The beginnings of such an enormous project started with just one man, Judge E. J. Ruegemer. In 1946, while serving as a juvenile and probate court judge in Minnesota, a 16-year-old young man came before him charged with seriously injuring a man that he struck while driving a stolen car. It was recommended that the boy be sentenced to the State Training School, but the Judge ordered a background check and discovered that the boy came from a broken home. This boy also had hearing difficulties, poor vision, and was sitting in the back of his classroom. The Judge decided to give him a suspended sentence with the stipulation that he would stay in close contact with the officer that brought him in, and to learn and keep the Ten Commandments.

The young man stated that he did not know anything about the Ten Commandments and asked where he could find them. The Judge pointed to the large library of law books and informed the boy that they were contained within those books. The boy appeared shocked and asked how he could be expected to find them in all those books. It was explained that the books contained thousands of laws, but he needed to seek out only ten of them because all of the laws in the country dealing with human relations were based upon those ten. Those ten laws alone would be sufficient to guide him and to keep him out of trouble. The Judge then made arrangements with a pastor of the boy’s mother’s faith to teach him the Ten Commandments.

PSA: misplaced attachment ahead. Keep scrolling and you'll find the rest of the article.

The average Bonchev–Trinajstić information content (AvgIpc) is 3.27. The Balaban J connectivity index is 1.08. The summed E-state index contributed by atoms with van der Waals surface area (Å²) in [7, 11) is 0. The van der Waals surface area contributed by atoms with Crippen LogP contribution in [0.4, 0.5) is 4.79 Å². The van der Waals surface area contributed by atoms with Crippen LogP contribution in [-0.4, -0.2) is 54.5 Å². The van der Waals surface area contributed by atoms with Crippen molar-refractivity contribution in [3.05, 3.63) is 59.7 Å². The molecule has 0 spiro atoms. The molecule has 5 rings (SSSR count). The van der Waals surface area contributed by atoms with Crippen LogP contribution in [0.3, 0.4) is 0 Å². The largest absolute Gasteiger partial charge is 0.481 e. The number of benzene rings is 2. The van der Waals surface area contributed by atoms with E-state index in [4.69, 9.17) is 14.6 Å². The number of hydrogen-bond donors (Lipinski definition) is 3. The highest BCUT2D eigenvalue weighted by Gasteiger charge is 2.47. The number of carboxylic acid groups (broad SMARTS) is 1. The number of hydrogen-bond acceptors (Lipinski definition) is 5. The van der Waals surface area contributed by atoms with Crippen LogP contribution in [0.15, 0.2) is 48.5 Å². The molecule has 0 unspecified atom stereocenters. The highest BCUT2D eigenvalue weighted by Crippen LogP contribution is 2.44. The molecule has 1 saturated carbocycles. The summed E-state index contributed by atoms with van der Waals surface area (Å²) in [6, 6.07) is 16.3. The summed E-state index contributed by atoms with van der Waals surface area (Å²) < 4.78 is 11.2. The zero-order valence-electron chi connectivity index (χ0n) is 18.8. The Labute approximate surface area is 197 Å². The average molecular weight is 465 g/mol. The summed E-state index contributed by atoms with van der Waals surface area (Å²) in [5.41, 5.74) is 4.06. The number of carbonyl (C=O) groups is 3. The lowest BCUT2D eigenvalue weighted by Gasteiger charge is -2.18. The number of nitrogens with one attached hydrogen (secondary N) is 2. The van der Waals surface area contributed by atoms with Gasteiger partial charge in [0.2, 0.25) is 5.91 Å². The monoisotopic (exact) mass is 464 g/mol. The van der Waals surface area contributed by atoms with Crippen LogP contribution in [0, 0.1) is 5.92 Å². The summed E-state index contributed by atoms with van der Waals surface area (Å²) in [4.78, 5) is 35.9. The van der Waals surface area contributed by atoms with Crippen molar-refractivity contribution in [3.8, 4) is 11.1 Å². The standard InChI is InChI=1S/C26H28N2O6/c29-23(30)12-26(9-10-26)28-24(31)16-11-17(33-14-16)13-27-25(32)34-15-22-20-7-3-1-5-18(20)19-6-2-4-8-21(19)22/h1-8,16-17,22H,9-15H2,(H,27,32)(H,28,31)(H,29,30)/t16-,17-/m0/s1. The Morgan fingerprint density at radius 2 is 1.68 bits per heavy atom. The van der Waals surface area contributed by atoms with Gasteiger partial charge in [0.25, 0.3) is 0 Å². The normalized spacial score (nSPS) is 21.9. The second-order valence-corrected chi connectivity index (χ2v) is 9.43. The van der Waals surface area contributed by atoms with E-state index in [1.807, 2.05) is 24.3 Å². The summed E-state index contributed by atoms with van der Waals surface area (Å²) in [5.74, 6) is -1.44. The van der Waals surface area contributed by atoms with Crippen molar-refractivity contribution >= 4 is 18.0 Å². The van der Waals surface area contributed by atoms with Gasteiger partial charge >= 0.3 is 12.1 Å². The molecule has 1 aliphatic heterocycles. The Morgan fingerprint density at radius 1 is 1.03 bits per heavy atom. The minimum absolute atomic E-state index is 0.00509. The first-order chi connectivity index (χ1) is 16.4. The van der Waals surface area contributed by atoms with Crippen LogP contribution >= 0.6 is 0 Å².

A few years after that incident, while he was Chairman of the Minnesota Youth Guidance Committee, Judge E. J. Ruegemer initiated the Ten Commandments project. He firmly believed in the Ten Commandments as the oldest code of conduct handed down to man, and he “always believed the Ten Commandments were a guide to basic moral conduct.” The Judge passed away on 2005-JAN-12, 2005 at 102 years of age.

Debunking the DeMille Controversy: